It seems we love the Royals right now. What with last year’s wedding and the forthcoming jubilee, there’s a feelgood factor about pageantry that our first family is riding high on. It’s well known that the Windors aren’t big theatregoers, which is a shame since they will probably miss this new production of The Madness of George III.
Alan Bennett’s 1991 textbook play, dealing with one of George III’s periods of mental breakdown (probably from the hereditary condition of porphyria), has aged superbly. Progressing from the Theatre Royal Bath, this production is highly polished. Against the backdrop of Janet Bird’s intelligent design, Christopher Luscombe’s direction is clear and pacey. While lacking satirical bite, the politics of the period are presented well, with fine performances from Nicholas Rowe and Gary Oliver as Parliamentary rivals William Pitt and Charles James Fox using the Royal family as pawns to gain power.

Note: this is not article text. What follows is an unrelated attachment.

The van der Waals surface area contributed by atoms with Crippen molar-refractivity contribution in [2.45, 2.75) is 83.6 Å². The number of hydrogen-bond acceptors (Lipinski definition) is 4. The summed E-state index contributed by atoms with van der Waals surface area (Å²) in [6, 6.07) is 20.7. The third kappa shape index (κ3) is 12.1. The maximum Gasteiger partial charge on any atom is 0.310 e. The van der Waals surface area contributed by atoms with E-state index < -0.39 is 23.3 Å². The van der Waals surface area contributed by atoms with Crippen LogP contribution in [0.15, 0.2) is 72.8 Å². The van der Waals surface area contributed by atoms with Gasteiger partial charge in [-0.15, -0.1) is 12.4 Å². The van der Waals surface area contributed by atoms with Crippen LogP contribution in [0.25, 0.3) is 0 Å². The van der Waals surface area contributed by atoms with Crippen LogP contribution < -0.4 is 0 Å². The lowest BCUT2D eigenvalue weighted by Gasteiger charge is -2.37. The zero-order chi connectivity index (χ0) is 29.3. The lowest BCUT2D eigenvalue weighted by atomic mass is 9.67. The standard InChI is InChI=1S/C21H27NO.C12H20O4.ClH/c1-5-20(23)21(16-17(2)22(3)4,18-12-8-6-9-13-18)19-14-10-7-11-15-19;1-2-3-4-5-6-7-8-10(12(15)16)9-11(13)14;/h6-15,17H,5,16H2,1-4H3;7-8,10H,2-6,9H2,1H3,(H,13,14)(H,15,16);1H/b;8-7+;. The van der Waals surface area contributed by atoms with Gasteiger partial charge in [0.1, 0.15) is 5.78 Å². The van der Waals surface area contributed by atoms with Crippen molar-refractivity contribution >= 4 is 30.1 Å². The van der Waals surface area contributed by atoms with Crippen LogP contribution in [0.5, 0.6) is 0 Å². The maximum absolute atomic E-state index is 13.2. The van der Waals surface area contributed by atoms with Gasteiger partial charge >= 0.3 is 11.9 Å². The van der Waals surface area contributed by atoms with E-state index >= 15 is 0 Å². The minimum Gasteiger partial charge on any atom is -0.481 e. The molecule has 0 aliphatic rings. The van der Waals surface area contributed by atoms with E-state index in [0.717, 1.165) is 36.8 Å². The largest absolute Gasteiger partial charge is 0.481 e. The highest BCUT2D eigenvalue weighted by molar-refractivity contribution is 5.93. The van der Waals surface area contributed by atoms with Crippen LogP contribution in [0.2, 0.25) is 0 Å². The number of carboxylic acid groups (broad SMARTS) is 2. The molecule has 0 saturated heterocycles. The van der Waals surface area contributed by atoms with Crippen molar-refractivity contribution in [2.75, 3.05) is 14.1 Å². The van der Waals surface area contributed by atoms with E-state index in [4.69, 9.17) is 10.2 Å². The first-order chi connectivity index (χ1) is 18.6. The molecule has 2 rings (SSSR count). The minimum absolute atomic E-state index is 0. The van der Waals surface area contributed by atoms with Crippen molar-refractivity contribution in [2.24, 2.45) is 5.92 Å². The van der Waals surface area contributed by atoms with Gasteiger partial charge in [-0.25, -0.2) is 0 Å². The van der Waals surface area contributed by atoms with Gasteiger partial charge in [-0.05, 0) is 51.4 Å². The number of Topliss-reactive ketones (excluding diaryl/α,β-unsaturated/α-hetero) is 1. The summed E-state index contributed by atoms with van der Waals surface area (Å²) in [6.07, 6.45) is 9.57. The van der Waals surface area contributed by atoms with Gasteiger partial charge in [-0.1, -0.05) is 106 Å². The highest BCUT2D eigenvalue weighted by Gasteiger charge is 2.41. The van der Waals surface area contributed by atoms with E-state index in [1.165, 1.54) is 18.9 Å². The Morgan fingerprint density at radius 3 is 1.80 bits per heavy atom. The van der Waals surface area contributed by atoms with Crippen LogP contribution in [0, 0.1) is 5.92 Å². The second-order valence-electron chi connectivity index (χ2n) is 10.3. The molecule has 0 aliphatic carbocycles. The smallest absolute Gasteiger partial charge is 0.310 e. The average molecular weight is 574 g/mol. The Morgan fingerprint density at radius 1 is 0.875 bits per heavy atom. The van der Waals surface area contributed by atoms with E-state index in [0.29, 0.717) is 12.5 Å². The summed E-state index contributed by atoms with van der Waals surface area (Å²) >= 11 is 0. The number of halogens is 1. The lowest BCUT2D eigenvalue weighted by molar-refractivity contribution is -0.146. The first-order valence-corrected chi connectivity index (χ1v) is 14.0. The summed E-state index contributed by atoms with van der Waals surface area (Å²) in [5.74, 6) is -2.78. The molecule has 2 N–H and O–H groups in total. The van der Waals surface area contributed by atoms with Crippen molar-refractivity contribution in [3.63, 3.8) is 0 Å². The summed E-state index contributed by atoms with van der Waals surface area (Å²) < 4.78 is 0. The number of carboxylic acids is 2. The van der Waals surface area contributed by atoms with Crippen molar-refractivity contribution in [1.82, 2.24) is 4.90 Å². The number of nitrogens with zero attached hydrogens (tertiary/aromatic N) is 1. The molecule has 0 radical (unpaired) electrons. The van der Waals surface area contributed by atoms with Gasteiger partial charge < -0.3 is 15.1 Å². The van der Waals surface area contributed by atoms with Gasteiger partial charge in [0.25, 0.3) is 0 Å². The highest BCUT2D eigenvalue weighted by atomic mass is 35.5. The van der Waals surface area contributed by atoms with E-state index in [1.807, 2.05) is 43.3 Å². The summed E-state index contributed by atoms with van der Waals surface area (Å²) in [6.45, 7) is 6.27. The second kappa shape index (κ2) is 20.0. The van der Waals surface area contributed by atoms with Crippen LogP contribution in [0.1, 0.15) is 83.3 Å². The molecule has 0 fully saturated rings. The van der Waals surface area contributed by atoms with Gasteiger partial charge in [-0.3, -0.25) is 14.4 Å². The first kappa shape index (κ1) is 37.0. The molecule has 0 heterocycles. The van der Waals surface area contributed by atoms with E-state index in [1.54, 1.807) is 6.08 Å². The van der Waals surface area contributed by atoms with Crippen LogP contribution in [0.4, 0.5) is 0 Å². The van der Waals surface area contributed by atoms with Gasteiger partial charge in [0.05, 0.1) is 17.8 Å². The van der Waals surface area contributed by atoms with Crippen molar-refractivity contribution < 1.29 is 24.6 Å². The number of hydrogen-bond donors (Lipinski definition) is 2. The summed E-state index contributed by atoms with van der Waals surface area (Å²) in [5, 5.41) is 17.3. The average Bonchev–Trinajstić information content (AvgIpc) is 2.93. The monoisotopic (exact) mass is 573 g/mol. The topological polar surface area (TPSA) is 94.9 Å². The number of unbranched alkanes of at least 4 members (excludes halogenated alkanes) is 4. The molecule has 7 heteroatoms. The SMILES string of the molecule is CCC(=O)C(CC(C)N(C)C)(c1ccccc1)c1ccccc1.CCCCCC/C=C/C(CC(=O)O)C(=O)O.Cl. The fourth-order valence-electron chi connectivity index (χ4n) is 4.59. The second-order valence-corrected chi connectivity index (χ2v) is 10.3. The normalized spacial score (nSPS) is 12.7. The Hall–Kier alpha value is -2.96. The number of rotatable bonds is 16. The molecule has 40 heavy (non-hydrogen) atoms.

And Bennett’s gags about the parlous state of 18th-century medicine still shine. Peter Pacey plays the King’s first doctor with suitable sycophancy. Clive Francis is commendable as the radical physician Dr Willis whose techniques reveal the ridiculous dangers of court protocol (such as not being allowed to question the King directly) and who gets the play’s best line: “the state of monarchy and the state of lunacy share a frontier.”
The role of George III is a dream for any leading man. David Haig lustily rises to the challenge of bettering Nigel Hawthorne’s much loved representation in the 1994 film. Haig is best at showing us the King as a likeable character: the benevolent ‘farmer’ George whose “indirect and infinite curiosity” annoys his equerries but charms the audience.
Often, if you are rich, you aren’t mad – just eccentric. So Haig works hard to convince us that George losing his mind isn’t just quaint but something painful. His performance forces this point home. We can smile when the King says he would rather go to Japan than Kew, but portraying George as an intelligent man, aware of his own tragedy is Haig’s main achievement, making this a more moving evening than you might expect.
Until 31 March 2012
Photo by Robert Day
Written 24 January 2012 for The London Magazine